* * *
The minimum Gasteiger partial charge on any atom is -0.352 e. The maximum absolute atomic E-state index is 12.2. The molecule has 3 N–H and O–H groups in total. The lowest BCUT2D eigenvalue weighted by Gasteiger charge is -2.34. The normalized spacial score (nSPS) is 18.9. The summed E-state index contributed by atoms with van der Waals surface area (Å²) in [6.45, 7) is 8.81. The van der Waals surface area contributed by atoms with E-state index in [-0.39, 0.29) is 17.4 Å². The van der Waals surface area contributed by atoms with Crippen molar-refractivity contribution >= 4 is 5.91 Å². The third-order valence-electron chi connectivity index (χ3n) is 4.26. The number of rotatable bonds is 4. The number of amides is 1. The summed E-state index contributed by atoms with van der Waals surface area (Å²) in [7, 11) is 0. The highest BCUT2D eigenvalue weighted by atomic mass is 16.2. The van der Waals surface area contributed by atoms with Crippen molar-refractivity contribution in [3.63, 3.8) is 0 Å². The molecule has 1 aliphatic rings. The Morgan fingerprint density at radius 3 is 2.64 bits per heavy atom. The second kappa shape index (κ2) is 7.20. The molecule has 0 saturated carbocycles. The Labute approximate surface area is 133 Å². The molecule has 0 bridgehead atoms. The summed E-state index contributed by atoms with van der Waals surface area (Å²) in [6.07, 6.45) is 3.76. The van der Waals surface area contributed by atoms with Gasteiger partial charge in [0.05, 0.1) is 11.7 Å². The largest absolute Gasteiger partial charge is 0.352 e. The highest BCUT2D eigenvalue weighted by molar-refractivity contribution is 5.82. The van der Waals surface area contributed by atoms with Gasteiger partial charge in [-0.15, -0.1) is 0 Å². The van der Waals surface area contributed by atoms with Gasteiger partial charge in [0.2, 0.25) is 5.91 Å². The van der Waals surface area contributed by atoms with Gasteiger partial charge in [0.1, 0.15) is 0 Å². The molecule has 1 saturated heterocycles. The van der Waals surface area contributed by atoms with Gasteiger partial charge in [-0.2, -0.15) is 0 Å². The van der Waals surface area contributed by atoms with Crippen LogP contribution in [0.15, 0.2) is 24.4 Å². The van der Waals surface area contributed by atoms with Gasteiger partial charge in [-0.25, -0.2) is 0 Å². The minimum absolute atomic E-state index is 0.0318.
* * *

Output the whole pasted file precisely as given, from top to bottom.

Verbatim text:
The minimum Gasteiger partial charge on any atom is -0.352 e. The maximum absolute atomic E-state index is 12.2. The molecule has 3 N–H and O–H groups in total. The lowest BCUT2D eigenvalue weighted by Gasteiger charge is -2.34. The normalized spacial score (nSPS) is 18.9. The summed E-state index contributed by atoms with van der Waals surface area (Å²) in [6.45, 7) is 8.81. The van der Waals surface area contributed by atoms with E-state index in [-0.39, 0.29) is 17.4 Å². The van der Waals surface area contributed by atoms with Crippen molar-refractivity contribution >= 4 is 5.91 Å². The third-order valence-electron chi connectivity index (χ3n) is 4.26. The number of rotatable bonds is 4. The number of amides is 1. The summed E-state index contributed by atoms with van der Waals surface area (Å²) in [7, 11) is 0. The highest BCUT2D eigenvalue weighted by atomic mass is 16.2. The van der Waals surface area contributed by atoms with Crippen molar-refractivity contribution in [3.63, 3.8) is 0 Å². The molecule has 1 aliphatic rings. The Morgan fingerprint density at radius 3 is 2.64 bits per heavy atom. The second kappa shape index (κ2) is 7.20. The molecule has 0 saturated carbocycles. The Labute approximate surface area is 133 Å². The molecule has 0 bridgehead atoms. The summed E-state index contributed by atoms with van der Waals surface area (Å²) in [6.07, 6.45) is 3.76. The van der Waals surface area contributed by atoms with Gasteiger partial charge in [0.05, 0.1) is 11.7 Å². The largest absolute Gasteiger partial charge is 0.352 e. The highest BCUT2D eigenvalue weighted by molar-refractivity contribution is 5.82. The van der Waals surface area contributed by atoms with Gasteiger partial charge in [-0.15, -0.1) is 0 Å². The van der Waals surface area contributed by atoms with Gasteiger partial charge in [0.2, 0.25) is 5.91 Å². The van der Waals surface area contributed by atoms with Gasteiger partial charge in [0.1, 0.15) is 0 Å². The molecule has 1 saturated heterocycles. The van der Waals surface area contributed by atoms with Gasteiger partial charge in [-0.2, -0.15) is 0 Å². The van der Waals surface area contributed by atoms with Crippen LogP contribution in [0.15, 0.2) is 24.4 Å². The van der Waals surface area contributed by atoms with Gasteiger partial charge in [-0.25, -0.2) is 0 Å². The minimum absolute atomic E-state index is 0.0318.